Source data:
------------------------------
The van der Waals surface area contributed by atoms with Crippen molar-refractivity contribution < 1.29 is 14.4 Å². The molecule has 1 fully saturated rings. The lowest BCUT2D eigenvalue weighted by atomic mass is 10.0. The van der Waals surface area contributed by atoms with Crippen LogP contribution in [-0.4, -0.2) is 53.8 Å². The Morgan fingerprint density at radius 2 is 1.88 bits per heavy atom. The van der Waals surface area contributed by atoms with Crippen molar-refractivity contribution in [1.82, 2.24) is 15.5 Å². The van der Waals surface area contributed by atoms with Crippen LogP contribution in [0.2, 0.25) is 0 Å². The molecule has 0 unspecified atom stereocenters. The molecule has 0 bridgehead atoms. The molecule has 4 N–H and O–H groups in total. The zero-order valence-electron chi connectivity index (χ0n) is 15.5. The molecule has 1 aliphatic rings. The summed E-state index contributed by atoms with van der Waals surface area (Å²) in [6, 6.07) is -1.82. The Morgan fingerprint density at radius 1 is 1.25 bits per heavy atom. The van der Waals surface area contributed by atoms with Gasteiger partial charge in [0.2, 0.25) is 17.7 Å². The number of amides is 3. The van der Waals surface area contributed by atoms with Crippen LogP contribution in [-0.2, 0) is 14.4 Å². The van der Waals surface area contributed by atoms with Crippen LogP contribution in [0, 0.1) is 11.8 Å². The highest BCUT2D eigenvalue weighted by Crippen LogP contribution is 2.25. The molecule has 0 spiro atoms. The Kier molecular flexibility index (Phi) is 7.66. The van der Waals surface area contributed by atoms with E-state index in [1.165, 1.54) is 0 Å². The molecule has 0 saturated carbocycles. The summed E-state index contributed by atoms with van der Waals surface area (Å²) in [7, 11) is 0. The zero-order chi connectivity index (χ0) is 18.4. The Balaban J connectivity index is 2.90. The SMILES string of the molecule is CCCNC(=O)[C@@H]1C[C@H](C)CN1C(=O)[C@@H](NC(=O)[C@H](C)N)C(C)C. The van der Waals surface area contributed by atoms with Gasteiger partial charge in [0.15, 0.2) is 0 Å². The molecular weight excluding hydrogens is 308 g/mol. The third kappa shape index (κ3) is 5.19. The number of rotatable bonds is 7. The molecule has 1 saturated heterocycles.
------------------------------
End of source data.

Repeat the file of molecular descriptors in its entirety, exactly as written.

The van der Waals surface area contributed by atoms with Crippen molar-refractivity contribution < 1.29 is 14.4 Å². The molecule has 1 fully saturated rings. The lowest BCUT2D eigenvalue weighted by atomic mass is 10.0. The van der Waals surface area contributed by atoms with Crippen LogP contribution in [-0.4, -0.2) is 53.8 Å². The Morgan fingerprint density at radius 2 is 1.88 bits per heavy atom. The van der Waals surface area contributed by atoms with Crippen molar-refractivity contribution in [1.82, 2.24) is 15.5 Å². The van der Waals surface area contributed by atoms with Crippen LogP contribution in [0.2, 0.25) is 0 Å². The molecule has 0 unspecified atom stereocenters. The molecule has 0 bridgehead atoms. The molecule has 4 N–H and O–H groups in total. The zero-order valence-electron chi connectivity index (χ0n) is 15.5. The molecule has 1 aliphatic rings. The summed E-state index contributed by atoms with van der Waals surface area (Å²) in [6, 6.07) is -1.82. The Morgan fingerprint density at radius 1 is 1.25 bits per heavy atom. The van der Waals surface area contributed by atoms with Gasteiger partial charge in [0.2, 0.25) is 17.7 Å². The number of amides is 3. The van der Waals surface area contributed by atoms with Crippen LogP contribution in [-0.2, 0) is 14.4 Å². The van der Waals surface area contributed by atoms with Crippen LogP contribution in [0, 0.1) is 11.8 Å². The highest BCUT2D eigenvalue weighted by Crippen LogP contribution is 2.25. The molecule has 0 spiro atoms. The Kier molecular flexibility index (Phi) is 7.66. The van der Waals surface area contributed by atoms with E-state index in [1.165, 1.54) is 0 Å². The molecule has 0 saturated carbocycles. The summed E-state index contributed by atoms with van der Waals surface area (Å²) in [7, 11) is 0. The zero-order chi connectivity index (χ0) is 18.4. The Balaban J connectivity index is 2.90. The SMILES string of the molecule is CCCNC(=O)[C@@H]1C[C@H](C)CN1C(=O)[C@@H](NC(=O)[C@H](C)N)C(C)C. The van der Waals surface area contributed by atoms with Gasteiger partial charge in [0.15, 0.2) is 0 Å². The molecular weight excluding hydrogens is 308 g/mol. The third kappa shape index (κ3) is 5.19. The number of rotatable bonds is 7. The molecule has 1 saturated heterocycles.